Nicholas Kristof, in a recent article on “great” teachers in the New York Times, cites a study that, through research, gives an estimated “value” for a great teacher through his or her students’ acheivements. According to the study, having a “great” fourth grade teacher will accord a student an average of $25,000 more in lifetime earnings over an average teacher. That student is also 1.25% more likely to go to college, and 1.25% less likely to get pregnant as a teenager. All of this from a fourth grade teacher? Even though 1.25% doesn’t seem like much, when you realize that you are tracing that back to a single elementary school teacher, then it’s actually a very interesting number to me. Imagine what a whole host of good teachers could do for a child! But the real issue is how do we get – and keep – great teachers in the classroom so they can affect students positively? This is an incredibly important question, especially when just shy of 50% of new teachers quit before their fifth year of teaching… (What does that tell you about the profession?)
It makes me think of my fourth grade teacher, Mrs. Davis. I tested her. I mean it; I was a horrible child in school for the first 10 years of my school career. I was constantly in trouble, and had learned that was a great way to get attention, because I had also had a rash of mediocre to poor teachers for the first three years before Mrs. Davis. They responded to me in ways that did not motivate me to behave better. My 3rd grade teacher was known for walking up behind you and grabbing you by your hair and shaking your head around if she didn’t like what you were doing. She was awful, and terrifying. I made sure I would make her life as a teacher a living hell, because she sure was making mine one, too! But Mrs. Davis was a saint, and she started the process that restored my faith in teachers. After my third grade experience (and loss of hair), my parents decided that they really needed to move me and my sisters into a better school district. And so I ended up with Mrs. Davis in an excellent school district the next year. And I can honestly say that she made a profound difference in my life.
Great teachers are hard to come by. And as Mr. Kristof mentions in his article, teachers and teacher’s unions do try and reflect a lot of the responsibility for student failings to the families. And I think that, in many cases, this is true. Many of the students that I see who fail time and time again do not have any support from home. That’s not to say that I don’t see students fail who come from a supportive family background. But when those students start to struggle, their parents come up along side them, and support their children – and the teachers. And this seems to make a huge difference in the long run.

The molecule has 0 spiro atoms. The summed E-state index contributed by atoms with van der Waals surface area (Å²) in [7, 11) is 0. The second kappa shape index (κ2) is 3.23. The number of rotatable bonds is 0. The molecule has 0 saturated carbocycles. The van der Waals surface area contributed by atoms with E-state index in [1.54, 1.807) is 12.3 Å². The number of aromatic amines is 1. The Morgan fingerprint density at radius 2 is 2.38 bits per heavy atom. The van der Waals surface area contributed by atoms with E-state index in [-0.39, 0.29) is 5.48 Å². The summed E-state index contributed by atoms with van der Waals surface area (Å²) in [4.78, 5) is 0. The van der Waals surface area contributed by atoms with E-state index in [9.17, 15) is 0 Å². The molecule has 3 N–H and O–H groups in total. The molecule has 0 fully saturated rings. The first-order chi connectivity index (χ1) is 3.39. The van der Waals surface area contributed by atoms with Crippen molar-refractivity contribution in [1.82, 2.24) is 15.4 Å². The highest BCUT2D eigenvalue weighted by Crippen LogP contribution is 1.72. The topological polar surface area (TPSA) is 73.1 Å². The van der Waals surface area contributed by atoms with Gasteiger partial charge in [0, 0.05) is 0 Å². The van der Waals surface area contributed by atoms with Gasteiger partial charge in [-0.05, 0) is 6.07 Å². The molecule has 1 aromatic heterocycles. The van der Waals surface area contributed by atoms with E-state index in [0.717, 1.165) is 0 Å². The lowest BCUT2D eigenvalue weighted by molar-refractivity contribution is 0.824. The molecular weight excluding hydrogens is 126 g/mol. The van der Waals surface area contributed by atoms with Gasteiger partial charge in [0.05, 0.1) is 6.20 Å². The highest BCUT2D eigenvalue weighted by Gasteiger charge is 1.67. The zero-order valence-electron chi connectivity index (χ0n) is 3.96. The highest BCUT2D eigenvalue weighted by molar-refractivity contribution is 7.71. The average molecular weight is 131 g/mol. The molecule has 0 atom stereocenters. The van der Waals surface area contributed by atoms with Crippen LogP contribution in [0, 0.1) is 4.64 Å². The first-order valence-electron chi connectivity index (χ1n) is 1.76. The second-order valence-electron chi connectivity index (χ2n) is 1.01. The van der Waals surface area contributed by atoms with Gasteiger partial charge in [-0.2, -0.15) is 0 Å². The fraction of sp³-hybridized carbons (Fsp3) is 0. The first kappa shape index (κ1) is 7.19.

However, Mr. Kristof’s point is very valid: Good teachers make a huge difference. I could list a whole series of teachers I had who really made me believe in myself. But I could also list a whole series of teachers that caused me a lot of damage, too.
So how do we ensure that we have the best teachers in the classroom? Many people might expect that my first answer will be money, but it’s not. What I have, instead, are four fundamental things that we can do to insure that we have – and keep – the best teachers in the classroom. I’m going to list them in below, and then go into depth with each one in separate posts later.
I also recently read a great post on The New York Times that deals very well with many of the issues I want to write about. This article, by Dave Eggers and Ninive C. Calegari, echos a lot of my thoughts and opinions. I especially like the introduction – it’s quite true, and I know many teachers who feel like grunts in trench warfare sometimes…